Bioluminescent algae blooms are truly a wonder of nature. A rarity for most shores, these fluorescent waters appear when populations of bioluminescent algae species, such as Pyrocystis lunula, rapidly grow to produce a dense cell concentrations that can span for miles along the coast. During the day, waters may appear turbid due to the phytoplankton concentrations, but after the sun sets a circadian mechanism initiates their bioluminescent potential. Cells become sensitive to movement, either by the water itself or by other organisms that physically interact with the cells, such as copepod grazers. With this physical disturbance, energy containing molecules called Luciferin are released within the cells to be oxidized by the enzyme Luciferase, and highly efficient reaction releases an instantaneous silver-blue light.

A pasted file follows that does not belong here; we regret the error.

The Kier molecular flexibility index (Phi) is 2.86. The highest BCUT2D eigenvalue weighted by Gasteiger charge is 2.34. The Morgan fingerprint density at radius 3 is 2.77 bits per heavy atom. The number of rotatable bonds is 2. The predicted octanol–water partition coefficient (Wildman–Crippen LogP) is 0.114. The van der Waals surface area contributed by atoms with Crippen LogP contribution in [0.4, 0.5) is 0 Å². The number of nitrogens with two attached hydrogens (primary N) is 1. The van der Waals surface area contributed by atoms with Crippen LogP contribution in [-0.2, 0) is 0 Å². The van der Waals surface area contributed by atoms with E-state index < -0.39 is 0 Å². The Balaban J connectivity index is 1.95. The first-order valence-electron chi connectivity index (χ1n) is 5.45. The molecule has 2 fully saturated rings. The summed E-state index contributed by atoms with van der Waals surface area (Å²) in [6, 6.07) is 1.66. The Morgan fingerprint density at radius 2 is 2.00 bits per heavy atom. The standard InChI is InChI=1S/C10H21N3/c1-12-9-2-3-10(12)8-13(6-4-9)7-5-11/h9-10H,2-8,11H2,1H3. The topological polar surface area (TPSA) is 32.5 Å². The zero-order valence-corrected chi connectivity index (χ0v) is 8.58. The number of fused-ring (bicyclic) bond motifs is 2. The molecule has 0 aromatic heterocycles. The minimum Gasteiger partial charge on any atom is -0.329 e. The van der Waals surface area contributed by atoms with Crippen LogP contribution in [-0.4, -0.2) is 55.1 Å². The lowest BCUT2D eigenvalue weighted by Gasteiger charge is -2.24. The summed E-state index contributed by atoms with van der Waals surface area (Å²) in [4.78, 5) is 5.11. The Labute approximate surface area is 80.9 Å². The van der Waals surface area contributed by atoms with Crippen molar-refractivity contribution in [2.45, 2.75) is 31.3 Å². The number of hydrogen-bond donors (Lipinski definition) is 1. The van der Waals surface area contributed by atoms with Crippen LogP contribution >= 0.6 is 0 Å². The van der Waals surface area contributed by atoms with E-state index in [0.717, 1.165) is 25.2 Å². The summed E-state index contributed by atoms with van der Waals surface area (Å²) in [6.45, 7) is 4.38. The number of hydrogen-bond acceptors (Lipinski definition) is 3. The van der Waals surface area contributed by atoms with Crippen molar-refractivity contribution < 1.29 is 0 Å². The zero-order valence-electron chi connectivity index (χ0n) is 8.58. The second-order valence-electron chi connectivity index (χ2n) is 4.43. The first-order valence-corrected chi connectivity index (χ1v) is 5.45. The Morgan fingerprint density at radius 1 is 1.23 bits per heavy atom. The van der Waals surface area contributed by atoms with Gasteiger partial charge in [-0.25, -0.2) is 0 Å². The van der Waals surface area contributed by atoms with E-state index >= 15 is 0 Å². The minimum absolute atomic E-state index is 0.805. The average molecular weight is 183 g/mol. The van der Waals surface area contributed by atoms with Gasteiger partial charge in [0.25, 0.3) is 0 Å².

This song explores the dichotomy between the human experience of natural phenomena and the ecological purposes of these processes. We can find great beauty in the light of the water, but for the microscopic organisms that produce it, the light is rather a sophisticated tool for minimizing predation risk and maximizing survival.